As Sage’s most recent Fulbright Fellowship recipient, Associate Professor of English Shealeen Meaney, Ph.D., is spending winter 2017-2018 teaching American Literature and Women’s Studies at Goa University, which is the graduate institution for the state of Goa in India.
In this Q & A, she shares how the vibrant location connects to her expertise in travel and environmental literature; how the experience will enrich her teaching when she returns to Sage; and how Sage’s previous Fulbright recipients (she is the sixth in recent years!) inspired her.
This interview has been edited and condensed. Click here to read the unedited interview and view photos.
What attracted you to India, and to Goa, more specifically?
In my dissertation and subsequent research I have studied the writings of women who traveled to India, particularly American women of the late 19th and early 20th centuries, so India seemed like a logical destination for me as a scholar.
I was also fascinated by the India that I encountered in my readings for the WORLD* courses I taught, and the dichotomy in the U.S. and global media between India as a site of yoga pilgrimages and enlightenment and India as a nation marked by violence against women and residual caste prejudices.
Goa itself I had read about in historical travel accounts and in more contemporary cultural narratives of tourism. It is a fascinating place – it has a blend of Hindu and Catholic cultures and a growing Muslim presence and locals are quick to tell you about the ways it is different from the rest of India. Today it is best known as a beach tourism destination, which makes it interesting to me as a scholar of travel and tourism – and as a scuba diver and ocean-obsessed person.
What are you teaching at Goa University?
My project is a teaching project entitled “Re-Mapping Identities: American Literatures of Encounter, Place, Community, and Self.” The broad topic taps into my scholarship and teaching background and it also seemed to me to be one that was a good fit for India – and for Goa in particular.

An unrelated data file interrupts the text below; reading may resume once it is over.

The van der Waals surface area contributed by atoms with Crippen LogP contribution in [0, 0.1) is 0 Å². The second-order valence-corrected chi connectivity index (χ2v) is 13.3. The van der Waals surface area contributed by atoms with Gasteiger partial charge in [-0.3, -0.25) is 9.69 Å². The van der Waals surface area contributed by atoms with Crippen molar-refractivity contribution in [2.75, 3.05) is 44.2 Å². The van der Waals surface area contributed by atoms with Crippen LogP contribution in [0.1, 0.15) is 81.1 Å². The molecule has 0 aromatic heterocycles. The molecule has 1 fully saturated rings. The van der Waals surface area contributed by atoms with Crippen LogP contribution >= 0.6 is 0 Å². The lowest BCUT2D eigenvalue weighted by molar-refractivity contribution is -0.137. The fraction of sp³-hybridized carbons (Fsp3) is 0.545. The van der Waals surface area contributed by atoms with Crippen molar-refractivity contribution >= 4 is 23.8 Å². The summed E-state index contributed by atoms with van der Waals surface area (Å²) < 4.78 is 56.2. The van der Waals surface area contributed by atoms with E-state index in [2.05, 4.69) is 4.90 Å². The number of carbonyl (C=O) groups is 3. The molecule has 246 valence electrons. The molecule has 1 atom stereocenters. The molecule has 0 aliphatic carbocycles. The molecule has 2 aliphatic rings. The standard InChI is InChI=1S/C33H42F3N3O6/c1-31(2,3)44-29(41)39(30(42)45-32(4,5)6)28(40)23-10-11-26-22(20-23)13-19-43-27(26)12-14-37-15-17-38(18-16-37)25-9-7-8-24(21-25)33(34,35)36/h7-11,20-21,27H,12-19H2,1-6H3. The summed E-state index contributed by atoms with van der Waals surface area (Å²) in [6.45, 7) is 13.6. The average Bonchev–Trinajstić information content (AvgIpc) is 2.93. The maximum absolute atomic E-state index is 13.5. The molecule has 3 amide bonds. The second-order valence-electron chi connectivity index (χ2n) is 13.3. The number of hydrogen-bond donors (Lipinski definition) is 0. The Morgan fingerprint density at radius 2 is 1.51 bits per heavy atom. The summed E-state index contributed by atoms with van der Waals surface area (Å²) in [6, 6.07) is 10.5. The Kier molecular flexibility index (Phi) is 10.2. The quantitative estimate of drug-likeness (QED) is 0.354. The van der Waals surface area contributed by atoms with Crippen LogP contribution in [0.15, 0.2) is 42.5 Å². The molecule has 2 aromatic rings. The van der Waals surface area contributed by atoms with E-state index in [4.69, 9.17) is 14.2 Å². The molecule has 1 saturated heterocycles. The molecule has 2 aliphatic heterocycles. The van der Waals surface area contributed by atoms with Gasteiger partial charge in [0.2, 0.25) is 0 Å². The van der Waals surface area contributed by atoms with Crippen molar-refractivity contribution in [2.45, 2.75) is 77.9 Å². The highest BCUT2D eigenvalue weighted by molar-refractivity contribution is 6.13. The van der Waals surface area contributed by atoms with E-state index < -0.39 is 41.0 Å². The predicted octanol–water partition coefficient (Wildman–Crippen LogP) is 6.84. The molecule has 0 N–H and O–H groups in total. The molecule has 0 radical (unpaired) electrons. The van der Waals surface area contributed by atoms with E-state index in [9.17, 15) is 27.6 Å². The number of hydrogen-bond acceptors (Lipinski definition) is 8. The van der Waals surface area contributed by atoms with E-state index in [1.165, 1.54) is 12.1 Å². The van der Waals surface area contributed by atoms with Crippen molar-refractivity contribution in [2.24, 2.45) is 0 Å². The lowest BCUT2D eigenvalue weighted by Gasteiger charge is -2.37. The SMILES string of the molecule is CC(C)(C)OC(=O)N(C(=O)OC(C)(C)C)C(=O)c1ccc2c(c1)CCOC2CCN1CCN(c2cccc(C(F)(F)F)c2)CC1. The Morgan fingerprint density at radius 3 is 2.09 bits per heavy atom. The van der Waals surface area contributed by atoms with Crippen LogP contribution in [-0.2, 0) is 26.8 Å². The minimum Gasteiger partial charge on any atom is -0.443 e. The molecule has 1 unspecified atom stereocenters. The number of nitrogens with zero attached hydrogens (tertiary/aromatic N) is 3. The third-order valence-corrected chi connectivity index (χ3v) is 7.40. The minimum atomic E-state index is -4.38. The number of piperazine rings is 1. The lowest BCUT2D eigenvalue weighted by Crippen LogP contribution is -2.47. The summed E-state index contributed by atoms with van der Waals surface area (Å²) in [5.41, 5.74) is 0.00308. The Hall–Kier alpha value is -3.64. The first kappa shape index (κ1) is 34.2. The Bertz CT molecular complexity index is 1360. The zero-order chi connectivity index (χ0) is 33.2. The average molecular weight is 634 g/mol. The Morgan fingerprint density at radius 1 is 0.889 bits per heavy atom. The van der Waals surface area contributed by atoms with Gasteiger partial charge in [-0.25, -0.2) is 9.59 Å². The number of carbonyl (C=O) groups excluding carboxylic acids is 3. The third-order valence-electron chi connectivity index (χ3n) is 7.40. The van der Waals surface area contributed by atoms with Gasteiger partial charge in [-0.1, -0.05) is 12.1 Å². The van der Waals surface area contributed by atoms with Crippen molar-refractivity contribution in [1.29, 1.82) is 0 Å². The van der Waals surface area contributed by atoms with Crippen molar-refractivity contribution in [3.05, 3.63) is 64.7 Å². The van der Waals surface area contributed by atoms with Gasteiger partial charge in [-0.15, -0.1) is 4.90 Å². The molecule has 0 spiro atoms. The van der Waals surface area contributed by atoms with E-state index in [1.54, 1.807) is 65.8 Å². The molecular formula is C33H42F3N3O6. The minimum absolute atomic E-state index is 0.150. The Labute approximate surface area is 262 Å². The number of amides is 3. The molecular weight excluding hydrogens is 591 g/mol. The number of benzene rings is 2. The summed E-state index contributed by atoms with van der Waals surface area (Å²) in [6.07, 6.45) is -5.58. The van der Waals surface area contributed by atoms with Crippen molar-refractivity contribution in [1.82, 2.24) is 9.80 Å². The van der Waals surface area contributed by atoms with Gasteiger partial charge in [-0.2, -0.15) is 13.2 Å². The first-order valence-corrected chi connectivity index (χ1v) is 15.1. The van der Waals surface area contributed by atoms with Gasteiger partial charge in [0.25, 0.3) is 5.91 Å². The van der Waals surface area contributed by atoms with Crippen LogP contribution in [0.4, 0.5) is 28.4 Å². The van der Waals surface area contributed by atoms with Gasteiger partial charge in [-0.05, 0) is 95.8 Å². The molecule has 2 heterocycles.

I am teaching a five-credit master’s course in American Literature. In July I received a draft of the existing American Literature course, which I was told had not been revised in 20 years. I was encouraged to revise the course and increase the credits assigned to it, which I did.
I have also been invited to give lectures on American Literature by several of the undergraduate colleges affiliated with Goa University, and to offer lectures in the Contemporary Feminist Thought course in the MA program in Women’s Studies at Goa University.
Are there any surprising differences between your classes at Goa University, and at Sage?
Well, yes and no. I am teaching a survey of American literature, which is familiar territory for me, but the texts and the structure of the course are less familiar. Since this is a graduate course and not an undergraduate survey, it is focused on fewer than a dozen authors which we study in some depth. This has meant I need to do some research on authors and texts that I have not delved deeply into in the past.